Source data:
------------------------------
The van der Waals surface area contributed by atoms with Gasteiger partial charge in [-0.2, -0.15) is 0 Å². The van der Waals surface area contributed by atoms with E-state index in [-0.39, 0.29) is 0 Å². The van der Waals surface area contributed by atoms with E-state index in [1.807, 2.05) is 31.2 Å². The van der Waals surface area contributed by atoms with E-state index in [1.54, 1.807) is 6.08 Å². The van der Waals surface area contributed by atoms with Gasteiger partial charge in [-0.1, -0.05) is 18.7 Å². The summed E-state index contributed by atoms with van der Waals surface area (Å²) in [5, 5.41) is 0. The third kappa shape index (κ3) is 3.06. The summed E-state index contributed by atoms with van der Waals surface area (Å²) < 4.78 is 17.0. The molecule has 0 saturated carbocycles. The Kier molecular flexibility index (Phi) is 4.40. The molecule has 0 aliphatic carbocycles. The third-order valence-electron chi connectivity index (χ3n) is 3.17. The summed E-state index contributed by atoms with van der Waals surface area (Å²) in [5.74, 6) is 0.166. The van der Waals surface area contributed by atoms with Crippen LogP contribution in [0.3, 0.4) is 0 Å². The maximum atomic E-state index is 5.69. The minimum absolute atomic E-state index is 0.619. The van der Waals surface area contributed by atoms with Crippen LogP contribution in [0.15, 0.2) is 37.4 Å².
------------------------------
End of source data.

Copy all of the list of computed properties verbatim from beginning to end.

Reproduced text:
The van der Waals surface area contributed by atoms with Gasteiger partial charge in [-0.2, -0.15) is 0 Å². The van der Waals surface area contributed by atoms with E-state index in [-0.39, 0.29) is 0 Å². The van der Waals surface area contributed by atoms with E-state index in [1.807, 2.05) is 31.2 Å². The van der Waals surface area contributed by atoms with E-state index in [1.54, 1.807) is 6.08 Å². The van der Waals surface area contributed by atoms with Gasteiger partial charge in [-0.1, -0.05) is 18.7 Å². The summed E-state index contributed by atoms with van der Waals surface area (Å²) in [5, 5.41) is 0. The third kappa shape index (κ3) is 3.06. The summed E-state index contributed by atoms with van der Waals surface area (Å²) < 4.78 is 17.0. The molecule has 0 saturated carbocycles. The Kier molecular flexibility index (Phi) is 4.40. The molecule has 0 aliphatic carbocycles. The third-order valence-electron chi connectivity index (χ3n) is 3.17. The summed E-state index contributed by atoms with van der Waals surface area (Å²) in [5.74, 6) is 0.166. The van der Waals surface area contributed by atoms with Crippen LogP contribution in [0.3, 0.4) is 0 Å². The maximum atomic E-state index is 5.69. The minimum absolute atomic E-state index is 0.619. The van der Waals surface area contributed by atoms with Crippen LogP contribution in [0.15, 0.2) is 37.4 Å².